Since a solar eclipse is a coincidence of a new moon and
an ascending or descending lunar node,
the interval between solar eclipses must be a common multiple of
a whole synodic month
(or lunation, 29.53 days between same lunar phases)
and half a draconic month
(27.21 days between same lunar nodes).
These line up around eclipse seasons,
173.3 days apart on average.
The saros cycle of 18.03 years is 223 synodic months, 242 draconic months,
or 239 anomalistic months
(27.55 days between lunar perigees or apogees).
This multiple coincidence of phase, node, anomaly, and time of year makes the saros especially useful for prediction.
However, there are other relationships between eclipses.
Between consecutive saros series there is another interval called
358 synodic months, 388.5 draconic months, or about 28.94 years.
George van den Bergh showed in 1955 that the interval T between any two eclipses can be expressed as T = aI + bS, where I and S are the inex and saros periods, and a and b are integers.
Some such combinations have names:
Synodic Draconic Anomalistic Eclipse
Name Formula Months Months Months Seasons
Semester 5I - 8S 6 6.511 6.43 1.02
Hepton 5S - 3I 41 44.493 43.94 6.99
Octon 2I - 3S 47 51.004 50.37 8.01
Tritos I - S 135 146.501 144.68 23.00
Saros S 223 241.999 238.99 38.00
Inex I 358 388.500 383.67 61.00
Source: F. Verleben
Between the eclipse pairs in question, 2422 days = 82 lunations = 10S - 6I or 2 heptons.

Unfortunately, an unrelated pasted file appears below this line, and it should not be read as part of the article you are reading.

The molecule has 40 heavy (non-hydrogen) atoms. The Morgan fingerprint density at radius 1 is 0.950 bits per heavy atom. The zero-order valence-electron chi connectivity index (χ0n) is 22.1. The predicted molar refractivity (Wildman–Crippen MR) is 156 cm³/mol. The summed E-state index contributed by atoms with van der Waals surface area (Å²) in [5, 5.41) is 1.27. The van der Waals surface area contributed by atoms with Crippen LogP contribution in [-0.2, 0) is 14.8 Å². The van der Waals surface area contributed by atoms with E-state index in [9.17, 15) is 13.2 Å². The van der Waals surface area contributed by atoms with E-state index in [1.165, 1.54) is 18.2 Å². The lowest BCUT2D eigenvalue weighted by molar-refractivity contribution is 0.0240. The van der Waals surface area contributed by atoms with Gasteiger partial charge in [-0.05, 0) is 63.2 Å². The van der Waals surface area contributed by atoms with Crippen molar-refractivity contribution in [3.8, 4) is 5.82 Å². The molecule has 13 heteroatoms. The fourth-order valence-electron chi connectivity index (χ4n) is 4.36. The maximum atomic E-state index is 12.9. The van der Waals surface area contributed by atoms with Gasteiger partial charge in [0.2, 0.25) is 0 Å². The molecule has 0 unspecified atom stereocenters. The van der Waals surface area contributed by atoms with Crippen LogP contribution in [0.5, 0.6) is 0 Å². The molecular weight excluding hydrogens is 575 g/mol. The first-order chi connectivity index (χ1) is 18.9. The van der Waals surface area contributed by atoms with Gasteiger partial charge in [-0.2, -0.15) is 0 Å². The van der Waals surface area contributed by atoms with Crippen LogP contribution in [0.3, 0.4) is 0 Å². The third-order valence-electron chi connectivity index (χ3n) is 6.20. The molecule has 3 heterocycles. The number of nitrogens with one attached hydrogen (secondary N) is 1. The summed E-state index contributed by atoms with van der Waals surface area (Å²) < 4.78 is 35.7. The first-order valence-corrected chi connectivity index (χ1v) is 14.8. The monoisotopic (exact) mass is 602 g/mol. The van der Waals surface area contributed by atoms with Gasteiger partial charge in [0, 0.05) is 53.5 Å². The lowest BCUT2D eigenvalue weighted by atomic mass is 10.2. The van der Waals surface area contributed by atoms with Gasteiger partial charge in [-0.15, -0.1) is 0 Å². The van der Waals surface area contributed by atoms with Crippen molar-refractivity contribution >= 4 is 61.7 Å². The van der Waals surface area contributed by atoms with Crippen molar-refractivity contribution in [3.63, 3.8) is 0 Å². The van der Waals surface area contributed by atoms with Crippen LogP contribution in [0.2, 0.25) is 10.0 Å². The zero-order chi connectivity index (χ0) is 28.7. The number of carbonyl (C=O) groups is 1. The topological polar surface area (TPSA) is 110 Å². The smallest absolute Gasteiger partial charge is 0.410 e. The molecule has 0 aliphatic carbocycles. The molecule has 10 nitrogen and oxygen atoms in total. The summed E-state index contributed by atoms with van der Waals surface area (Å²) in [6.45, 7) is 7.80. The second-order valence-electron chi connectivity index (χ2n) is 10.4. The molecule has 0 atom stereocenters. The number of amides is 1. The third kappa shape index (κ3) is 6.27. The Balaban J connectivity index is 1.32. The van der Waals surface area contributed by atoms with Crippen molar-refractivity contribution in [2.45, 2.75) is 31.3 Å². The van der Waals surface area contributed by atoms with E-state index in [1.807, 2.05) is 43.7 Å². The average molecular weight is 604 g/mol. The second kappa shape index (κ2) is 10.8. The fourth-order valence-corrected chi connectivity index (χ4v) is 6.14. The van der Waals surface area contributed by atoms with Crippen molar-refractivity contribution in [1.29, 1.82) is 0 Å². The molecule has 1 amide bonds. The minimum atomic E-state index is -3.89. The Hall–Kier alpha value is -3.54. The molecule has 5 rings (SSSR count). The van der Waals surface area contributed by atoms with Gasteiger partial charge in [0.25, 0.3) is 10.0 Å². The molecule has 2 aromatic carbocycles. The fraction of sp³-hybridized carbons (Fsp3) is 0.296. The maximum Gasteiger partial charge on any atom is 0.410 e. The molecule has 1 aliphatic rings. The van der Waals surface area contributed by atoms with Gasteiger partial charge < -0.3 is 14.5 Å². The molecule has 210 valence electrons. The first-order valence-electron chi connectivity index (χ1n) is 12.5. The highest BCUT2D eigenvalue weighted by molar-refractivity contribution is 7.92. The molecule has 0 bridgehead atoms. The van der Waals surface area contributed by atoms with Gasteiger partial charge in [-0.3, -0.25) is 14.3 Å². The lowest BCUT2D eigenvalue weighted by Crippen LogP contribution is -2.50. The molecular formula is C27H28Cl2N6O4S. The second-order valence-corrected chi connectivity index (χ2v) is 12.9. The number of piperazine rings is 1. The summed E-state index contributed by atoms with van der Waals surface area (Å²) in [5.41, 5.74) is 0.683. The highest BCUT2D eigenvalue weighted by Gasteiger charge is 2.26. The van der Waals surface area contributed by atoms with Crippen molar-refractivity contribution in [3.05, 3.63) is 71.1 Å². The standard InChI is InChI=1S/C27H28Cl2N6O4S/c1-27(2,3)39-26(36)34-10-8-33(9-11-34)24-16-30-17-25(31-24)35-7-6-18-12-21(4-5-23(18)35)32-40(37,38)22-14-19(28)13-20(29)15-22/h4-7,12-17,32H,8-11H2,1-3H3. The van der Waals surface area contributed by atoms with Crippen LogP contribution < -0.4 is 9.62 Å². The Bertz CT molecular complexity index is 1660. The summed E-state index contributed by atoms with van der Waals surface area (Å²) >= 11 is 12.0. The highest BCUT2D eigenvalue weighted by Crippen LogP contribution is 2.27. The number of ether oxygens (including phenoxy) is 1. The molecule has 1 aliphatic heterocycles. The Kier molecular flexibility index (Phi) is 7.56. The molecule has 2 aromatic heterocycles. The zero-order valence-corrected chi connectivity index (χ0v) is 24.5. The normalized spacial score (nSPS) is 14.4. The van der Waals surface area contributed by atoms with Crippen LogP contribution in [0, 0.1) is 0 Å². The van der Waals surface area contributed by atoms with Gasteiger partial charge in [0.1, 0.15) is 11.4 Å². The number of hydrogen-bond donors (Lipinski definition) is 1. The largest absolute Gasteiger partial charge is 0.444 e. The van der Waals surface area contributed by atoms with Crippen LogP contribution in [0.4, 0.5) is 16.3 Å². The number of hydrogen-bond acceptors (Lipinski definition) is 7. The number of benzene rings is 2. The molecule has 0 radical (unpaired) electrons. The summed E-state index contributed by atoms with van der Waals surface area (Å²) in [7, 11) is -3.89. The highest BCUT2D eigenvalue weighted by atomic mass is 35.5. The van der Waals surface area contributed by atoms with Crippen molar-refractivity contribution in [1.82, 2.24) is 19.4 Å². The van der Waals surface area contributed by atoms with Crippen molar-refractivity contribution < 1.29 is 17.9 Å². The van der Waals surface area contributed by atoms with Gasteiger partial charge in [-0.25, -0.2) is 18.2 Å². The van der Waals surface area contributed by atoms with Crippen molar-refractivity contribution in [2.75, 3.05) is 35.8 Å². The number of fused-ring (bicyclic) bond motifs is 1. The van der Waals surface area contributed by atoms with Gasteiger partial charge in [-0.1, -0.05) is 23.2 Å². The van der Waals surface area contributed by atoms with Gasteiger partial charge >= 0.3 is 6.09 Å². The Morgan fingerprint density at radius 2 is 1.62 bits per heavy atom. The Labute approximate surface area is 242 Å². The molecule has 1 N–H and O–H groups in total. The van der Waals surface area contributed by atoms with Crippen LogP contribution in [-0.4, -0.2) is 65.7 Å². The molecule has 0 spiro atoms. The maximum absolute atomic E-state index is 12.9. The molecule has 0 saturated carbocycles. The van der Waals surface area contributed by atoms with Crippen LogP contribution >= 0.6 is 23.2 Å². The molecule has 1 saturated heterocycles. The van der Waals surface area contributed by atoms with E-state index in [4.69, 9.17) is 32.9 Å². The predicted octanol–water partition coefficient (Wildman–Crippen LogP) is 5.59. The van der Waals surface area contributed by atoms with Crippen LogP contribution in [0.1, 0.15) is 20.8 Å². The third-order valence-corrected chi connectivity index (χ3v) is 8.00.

The two pairs also happen to be 3 heptons apart.
The same hepton family includes southern hemisphere eclipses in Dec 2020, Nov 2030, and Jul 2037.
Tabulated in a
all seven eclipses would fit on a single diagonal line of slope 5/3.
Greatest eclipse Sun Moon
Date UT Lon Lat Decl EcLat Node Saros Inex
2017-08-21 18:26 88W 37N +12 +0.43 asc 145 39
2020-12-14 16:13 68W 40S -23 -0.29 desc 142 44
2024-04-08 18:17 104W 25N +7 +0.35 asc 139 49
2027-08-02 10:06 33E 25N +18 +0.14 desc 136 54
2030-11-25 06:50 71E 44S -21 -0.39 asc 133 59
2034-03-20 10:17 22E 16N 0 +0.29 desc 130 64
2037-07-13 02:39 139E 25S +22 -0.71 asc 127 69
Sources: F. Espenak,
From a Moon-centric point of view, the umbra of a solar eclipse moves straight along the ecliptic, but several factors shape its path on the Earth's surface.
The terrestrial longitude of a path is directly related to the time of day (UT).
A path's terrestrial latitude is very sensitive to the Moon's
and is also affected by the Sun's declination.
Due to the tilt of the Earth's axis, an eclipse path
slants southwest-northeast near the March equinox,
bends southward near the June solstice,
slants northwest-southeast near the September equinox,
or bends northward near the December solstice.
The Moon's motion in ecliptic latitude also contributes a slight slant,
northward at ascending node or southward at descending node,
as the umbra passes west to east.
Both the 2017-2024 and 2027-2034 eclipse pairs occur near opposite equinoxes and at similar times of day, so their paths naturally have opposite slants and similar ranges of longitude.
The 2030 and 2037 eclipse paths have similar ranges of latitude but barely cross because they occur 4 hours apart in the day.
Eclipses in the same saros series, if not widely separated in longitude, occur at the same time of year and have nearly parallel paths with few opportunities to cross.